on June 1, 2004
It's tough to argue that Fritz Lang's 1926 classic "Metropolis" is anything but a cinematic masterpiece. Lang, a master of what critics have since labeled German Expressionism, had an illustrious career in the movie making business in Germany as well as the United States. He came over here to escape the rise of the National Socialists in 1933. Once in Hollywood, he continued to make memorable films such as "M," a movie about a killer based loosely on the monstrous German murderer Peter Kurten. Lang made films well into the 1960s, although none had quite the impact of this silent movie classic. For years, you couldn't see a decent version of "Metropolis." The film is so old that it has fallen into the realm of public domain property, which virtually assured that every fast buck artist on the fringes of the movie business would release a smudgy, hacked up version of the movie. Thanks to the Murnau Foundation, a film restoration project devoted to restoring early twentieth century films, we can now see "Metropolis" in a form closer to the original. It's not perfect, not by a long shot, since a significant portion of the movie has disappeared, but what we do get looks fantastic. I watched a restored version of "Nosferatu" recently and it couldn't compare to how "Metropolis" looked.
"Metropolis" takes place in a bleak futuristic city of rigidly defined social classes. The haves, presided over by powerful industrialist Freder Fredersen and his son Joh, live in the highest buildings from which they run the bustling city. Unfortunate souls, which include just about everyone else, live underground in huge apartment type dwellings. This keeps the workers close to the huge machinery that runs the city's various industries and buildings. It also keeps the proletariats confined in easily controlled and policed areas. Life basically stinks for the workers in Metropolis, where their existence consists of endless and dreary work shifts with little time left over for amusement. Moreover, the work is extremely dangerous and demanding. It isn't unusual at all to see the machines chewing up laborers whose attention strays from their tasks for a few seconds. If this description makes you think of Marx, communism, socialism, or class struggle, you're on the right track. The movie was made during a time when these issues dominated the thoughts of millions of people around the world. "Metropolis" is the sort of movie Upton Sinclair or Jack London might have made had they been filmmakers instead of writers.
The social situation in Metropolis is about to change. As Joh Frederson basks in the luxurious surroundings of a massive club built for the city's affluent youngsters, he catches sight of a beautiful prole named Maria who accidentally leads a group of workers' children up to the top of the building. She quickly apologizes for straying from her assigned areas, and in the process calls Joh "brother." Intrigued, the rich youth begins to search for this lovely vision despite the strict oversight of his demanding father. Joh wanders into the byzantine depths of the city, switching his identity with a worker and even toiling away at a wearisome task. Meanwhile, up in the Fredersen control center, Joh's father meets with a scientist named Rotwang to discuss the turmoil going on down in the worker areas. This technician is responsible for most of the mechanical innovations of the city, and he's planning a special treat for the clueless workers. The leader of a movement to destroy the plutocracy just happens to be the beautiful young girl Joh is seeking out; so the crazed scientist builds a robot that looks just like her. He programs this machine to mislead the dissident workers, thus insuring the plutocrats will continue to rule. Things don't quite work out the way the oligarchy plans, however, when Joh uncovers the plot and attempts to bring the two groups of humans together.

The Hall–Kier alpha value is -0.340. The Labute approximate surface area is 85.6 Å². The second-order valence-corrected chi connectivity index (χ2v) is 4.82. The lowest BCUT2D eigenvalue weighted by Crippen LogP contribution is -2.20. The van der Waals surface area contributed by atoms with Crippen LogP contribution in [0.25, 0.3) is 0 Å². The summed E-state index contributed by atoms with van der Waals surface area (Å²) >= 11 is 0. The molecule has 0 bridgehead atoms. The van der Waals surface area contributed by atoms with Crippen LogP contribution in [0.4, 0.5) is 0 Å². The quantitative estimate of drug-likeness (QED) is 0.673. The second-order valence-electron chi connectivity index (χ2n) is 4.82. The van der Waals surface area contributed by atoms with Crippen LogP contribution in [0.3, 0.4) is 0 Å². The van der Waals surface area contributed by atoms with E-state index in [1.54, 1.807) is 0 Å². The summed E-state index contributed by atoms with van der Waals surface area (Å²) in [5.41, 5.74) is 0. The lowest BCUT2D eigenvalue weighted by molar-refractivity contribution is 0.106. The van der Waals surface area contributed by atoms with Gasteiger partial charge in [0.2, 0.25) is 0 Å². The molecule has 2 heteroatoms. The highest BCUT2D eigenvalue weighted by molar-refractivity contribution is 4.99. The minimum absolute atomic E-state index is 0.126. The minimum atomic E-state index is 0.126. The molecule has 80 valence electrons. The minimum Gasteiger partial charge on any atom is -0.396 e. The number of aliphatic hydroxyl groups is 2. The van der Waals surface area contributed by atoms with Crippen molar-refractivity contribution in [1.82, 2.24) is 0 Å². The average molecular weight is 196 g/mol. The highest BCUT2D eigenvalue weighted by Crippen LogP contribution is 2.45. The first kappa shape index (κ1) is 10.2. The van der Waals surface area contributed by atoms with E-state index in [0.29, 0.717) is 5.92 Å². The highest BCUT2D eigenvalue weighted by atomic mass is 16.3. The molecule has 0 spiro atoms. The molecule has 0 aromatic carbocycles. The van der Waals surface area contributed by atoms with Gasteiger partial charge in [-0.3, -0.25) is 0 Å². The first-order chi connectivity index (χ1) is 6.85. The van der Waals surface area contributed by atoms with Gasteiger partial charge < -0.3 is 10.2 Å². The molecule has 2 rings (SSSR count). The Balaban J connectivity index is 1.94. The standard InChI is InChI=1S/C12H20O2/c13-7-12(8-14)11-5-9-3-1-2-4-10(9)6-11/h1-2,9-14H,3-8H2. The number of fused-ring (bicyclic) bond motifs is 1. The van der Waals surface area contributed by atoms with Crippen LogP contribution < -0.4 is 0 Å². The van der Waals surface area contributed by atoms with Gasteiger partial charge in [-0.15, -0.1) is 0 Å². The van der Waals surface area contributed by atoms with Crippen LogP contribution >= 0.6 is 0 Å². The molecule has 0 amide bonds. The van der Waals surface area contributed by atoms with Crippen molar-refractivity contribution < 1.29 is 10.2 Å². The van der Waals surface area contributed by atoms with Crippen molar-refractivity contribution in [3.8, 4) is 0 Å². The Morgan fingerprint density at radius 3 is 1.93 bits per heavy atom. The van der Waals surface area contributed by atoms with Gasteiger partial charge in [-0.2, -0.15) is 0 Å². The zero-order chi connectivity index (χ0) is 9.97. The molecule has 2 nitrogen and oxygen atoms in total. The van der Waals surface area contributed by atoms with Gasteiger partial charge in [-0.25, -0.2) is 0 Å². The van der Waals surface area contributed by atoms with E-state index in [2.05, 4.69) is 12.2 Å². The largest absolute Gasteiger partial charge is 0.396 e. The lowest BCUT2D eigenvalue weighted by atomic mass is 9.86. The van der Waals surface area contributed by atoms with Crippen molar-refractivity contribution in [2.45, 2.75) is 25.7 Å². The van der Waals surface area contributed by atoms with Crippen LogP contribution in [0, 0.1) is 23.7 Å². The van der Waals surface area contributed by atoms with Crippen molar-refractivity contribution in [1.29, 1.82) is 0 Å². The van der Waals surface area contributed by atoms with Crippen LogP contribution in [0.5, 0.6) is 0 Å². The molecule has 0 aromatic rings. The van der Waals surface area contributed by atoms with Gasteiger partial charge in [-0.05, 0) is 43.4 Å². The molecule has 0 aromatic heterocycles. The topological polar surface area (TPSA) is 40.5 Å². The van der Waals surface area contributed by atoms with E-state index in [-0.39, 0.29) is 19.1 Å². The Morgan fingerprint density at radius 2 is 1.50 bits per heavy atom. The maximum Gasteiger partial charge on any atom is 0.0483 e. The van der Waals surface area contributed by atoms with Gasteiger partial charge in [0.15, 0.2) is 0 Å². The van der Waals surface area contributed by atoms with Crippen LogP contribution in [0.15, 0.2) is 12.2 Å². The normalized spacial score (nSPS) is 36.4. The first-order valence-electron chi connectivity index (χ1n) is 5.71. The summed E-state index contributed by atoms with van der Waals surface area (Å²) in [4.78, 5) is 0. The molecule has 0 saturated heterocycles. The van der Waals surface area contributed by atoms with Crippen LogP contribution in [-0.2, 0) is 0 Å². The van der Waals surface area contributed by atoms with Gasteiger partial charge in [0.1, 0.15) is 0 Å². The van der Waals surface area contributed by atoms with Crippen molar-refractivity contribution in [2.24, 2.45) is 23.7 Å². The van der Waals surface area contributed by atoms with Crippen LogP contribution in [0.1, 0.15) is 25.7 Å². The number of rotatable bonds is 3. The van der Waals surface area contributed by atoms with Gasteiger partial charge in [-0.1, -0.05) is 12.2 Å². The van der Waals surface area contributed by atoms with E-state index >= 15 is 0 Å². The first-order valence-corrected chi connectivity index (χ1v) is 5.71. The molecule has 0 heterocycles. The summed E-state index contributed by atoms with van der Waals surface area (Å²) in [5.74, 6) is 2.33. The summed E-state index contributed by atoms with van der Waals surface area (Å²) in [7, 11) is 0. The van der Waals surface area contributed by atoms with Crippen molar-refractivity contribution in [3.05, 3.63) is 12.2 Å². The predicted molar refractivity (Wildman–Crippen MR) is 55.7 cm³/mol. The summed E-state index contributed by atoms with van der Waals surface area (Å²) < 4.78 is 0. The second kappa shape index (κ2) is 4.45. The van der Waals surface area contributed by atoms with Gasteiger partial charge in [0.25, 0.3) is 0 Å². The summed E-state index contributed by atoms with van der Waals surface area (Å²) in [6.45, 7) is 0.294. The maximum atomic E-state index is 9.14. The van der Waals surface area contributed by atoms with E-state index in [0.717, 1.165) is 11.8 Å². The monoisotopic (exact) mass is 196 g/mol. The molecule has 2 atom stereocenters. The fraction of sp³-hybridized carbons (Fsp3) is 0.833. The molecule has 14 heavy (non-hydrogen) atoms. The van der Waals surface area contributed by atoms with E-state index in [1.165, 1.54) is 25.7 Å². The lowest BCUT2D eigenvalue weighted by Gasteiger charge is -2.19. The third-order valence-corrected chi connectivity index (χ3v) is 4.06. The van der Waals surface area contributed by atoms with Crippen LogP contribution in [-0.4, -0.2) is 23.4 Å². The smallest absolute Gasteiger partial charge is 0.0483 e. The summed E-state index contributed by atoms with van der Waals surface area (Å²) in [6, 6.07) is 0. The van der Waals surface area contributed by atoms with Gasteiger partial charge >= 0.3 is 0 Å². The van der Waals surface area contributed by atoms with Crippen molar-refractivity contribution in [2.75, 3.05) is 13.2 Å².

There's more to the story than this description. A subplot about Joh's deceased mother factors into the activities of the scientist and his father, for example, but the theme of class warfare dominates every frame of the movie. You'll probably spend more time staring in wonder at the world Lang and his compatriots constructed than you will analyzing a plot that has the subtlety of a sledgehammer to the stomach. The city is an amazing triumph of model mock-ups and painted backgrounds. Planes soar between skyscrapers, cars and trains whiz along suspended tracks, and lights and giant neon screens twinkle and flash. Forget CGI effects; while this movie was made eighty plus years ago, the special effects work is so spectacular that you'll hardly believe they could convincingly pull this off. The great effects extend to the machines and underground scenes, especially in a scene where a huge piece of equipment turns into "Moloch," a living, breathing beast capable of swallowing up whole ranks of hapless workers. "Metropolis" served as an early example, if not the only earliest example, of what cinema could really do. I see it as a precursor to the effects laden films of today. That it took sixty to seventy years to match the intensity of this work speaks well of Lang's visionary prowess as a filmmaker.